The presence of metastatic deposits in the SLN and non-SLNs was correlated with standard clinicopathological parameters including histology of the primary tumour, tumour size, tumour grade, presence of lymphovascular invasion, and hormone and human epidermal growth factor receptor 2 (HER2) receptor status. Note was also made of whether the metastatic deposit was classified as a macrometastasis or micrometastasis. Macrometastases are defined as cell clusters that are more than 2 mm in diameter; micrometastatic deposits are defined as cell clusters that are between 0.2 mm and 2 mm in diameter (denoted as N1mic according to the 6th AJCC classification). Correlation analyses were performed using either the chi square test or Fisher’s exact test where appropriate. Correlation with tumour grade was evaluated using the Chi square test for trend. All univariate analyses were performed with GraphPadPrism version 4 (GraphPad software Inc., San Diego CA). The Cox proportional hazard regression model was used to identify independent risk factors for non-SLN involvement. This was carried out using the Stata package release 8.1 (Stata Corporation, 4905 Lakeway Drive, College Station, Texas 77845, USA). A full model was first created to include all potentially important explanatory variables. At each step, the variable with the smallest contribution to the model was removed, until a final backward stepwise model was obtained. A 2-tailed 𝑃 value test was used in all analyses and a 𝑃 value of less than 0.05 was considered statistically significant.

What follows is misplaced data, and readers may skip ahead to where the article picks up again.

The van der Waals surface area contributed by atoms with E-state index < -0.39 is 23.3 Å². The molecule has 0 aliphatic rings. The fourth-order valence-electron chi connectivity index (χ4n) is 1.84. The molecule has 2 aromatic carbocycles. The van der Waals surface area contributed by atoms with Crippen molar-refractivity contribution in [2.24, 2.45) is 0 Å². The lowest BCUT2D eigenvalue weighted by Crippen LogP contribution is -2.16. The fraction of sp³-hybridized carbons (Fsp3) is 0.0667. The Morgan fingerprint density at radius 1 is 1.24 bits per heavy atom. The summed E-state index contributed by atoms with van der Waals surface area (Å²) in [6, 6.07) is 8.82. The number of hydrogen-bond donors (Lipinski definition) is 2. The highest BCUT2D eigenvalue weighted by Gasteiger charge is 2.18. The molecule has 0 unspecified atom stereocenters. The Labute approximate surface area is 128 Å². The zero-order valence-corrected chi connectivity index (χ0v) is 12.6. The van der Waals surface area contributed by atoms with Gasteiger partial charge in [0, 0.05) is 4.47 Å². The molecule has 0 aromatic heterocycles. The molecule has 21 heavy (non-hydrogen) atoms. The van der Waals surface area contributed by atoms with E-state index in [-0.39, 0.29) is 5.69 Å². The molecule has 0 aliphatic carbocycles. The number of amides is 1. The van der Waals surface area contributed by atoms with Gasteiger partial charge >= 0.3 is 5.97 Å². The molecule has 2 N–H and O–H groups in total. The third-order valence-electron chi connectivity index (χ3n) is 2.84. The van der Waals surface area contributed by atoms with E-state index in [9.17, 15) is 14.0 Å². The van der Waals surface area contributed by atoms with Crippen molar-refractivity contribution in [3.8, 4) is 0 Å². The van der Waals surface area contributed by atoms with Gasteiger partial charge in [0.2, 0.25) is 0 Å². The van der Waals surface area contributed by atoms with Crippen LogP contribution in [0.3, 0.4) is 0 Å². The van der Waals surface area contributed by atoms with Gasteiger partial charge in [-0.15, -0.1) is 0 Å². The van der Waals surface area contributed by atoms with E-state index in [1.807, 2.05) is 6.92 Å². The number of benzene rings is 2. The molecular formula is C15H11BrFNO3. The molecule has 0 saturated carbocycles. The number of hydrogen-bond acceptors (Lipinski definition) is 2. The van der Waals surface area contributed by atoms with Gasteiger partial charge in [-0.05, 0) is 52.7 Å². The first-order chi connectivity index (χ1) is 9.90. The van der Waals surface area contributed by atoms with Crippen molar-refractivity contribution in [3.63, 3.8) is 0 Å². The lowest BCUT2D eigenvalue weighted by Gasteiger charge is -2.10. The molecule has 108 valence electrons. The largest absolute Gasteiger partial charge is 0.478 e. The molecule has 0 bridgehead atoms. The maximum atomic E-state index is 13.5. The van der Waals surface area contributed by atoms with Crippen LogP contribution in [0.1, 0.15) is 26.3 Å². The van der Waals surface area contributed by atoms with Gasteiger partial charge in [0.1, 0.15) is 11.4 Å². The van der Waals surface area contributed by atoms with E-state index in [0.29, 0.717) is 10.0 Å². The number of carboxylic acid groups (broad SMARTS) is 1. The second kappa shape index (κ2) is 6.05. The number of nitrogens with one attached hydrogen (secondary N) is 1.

The probability of non-SLN involvement was calculated based on the MSKCC nomogram and Tenon score. The MSKCC nomogram is based on tumour histology and grade, pathological tumour size, multifocality, lymphovascular invasion, oestrogen receptor (ER) status, the number of positive and negative SLNs, and the mode of detection (in our study, SLN biopsy cases prior to 2006 were performed with serial H&E examination of the permanent sections, and those from 2006 onwards were assessed with intraoperative frozen section analysis). The combined score of each variable is translated into a predicted probability of non-SLN involvement. The nomogram is available as an electronic calculator on the MSKCC website (http://www.mskcc.org/mskcc/html/15938.cfm). The Tenon score is calculated based on three variables: the ratio of positive SLN to the total number of SLN removed, the presence of micrometastasis in the SLN, and the primary tumour size, combined to give a score from 0 to 7 [12]. Receiver operating characteristic (ROC) curves based on both models were generated and the area under ROC curve (AUC) calculated using Stata package release 8.1. AUC ranged from 0 to 1, where 1 indicates perfect concordance, 0.5 indicates no better concordance than chance, and 0 indicates perfect disconcordance.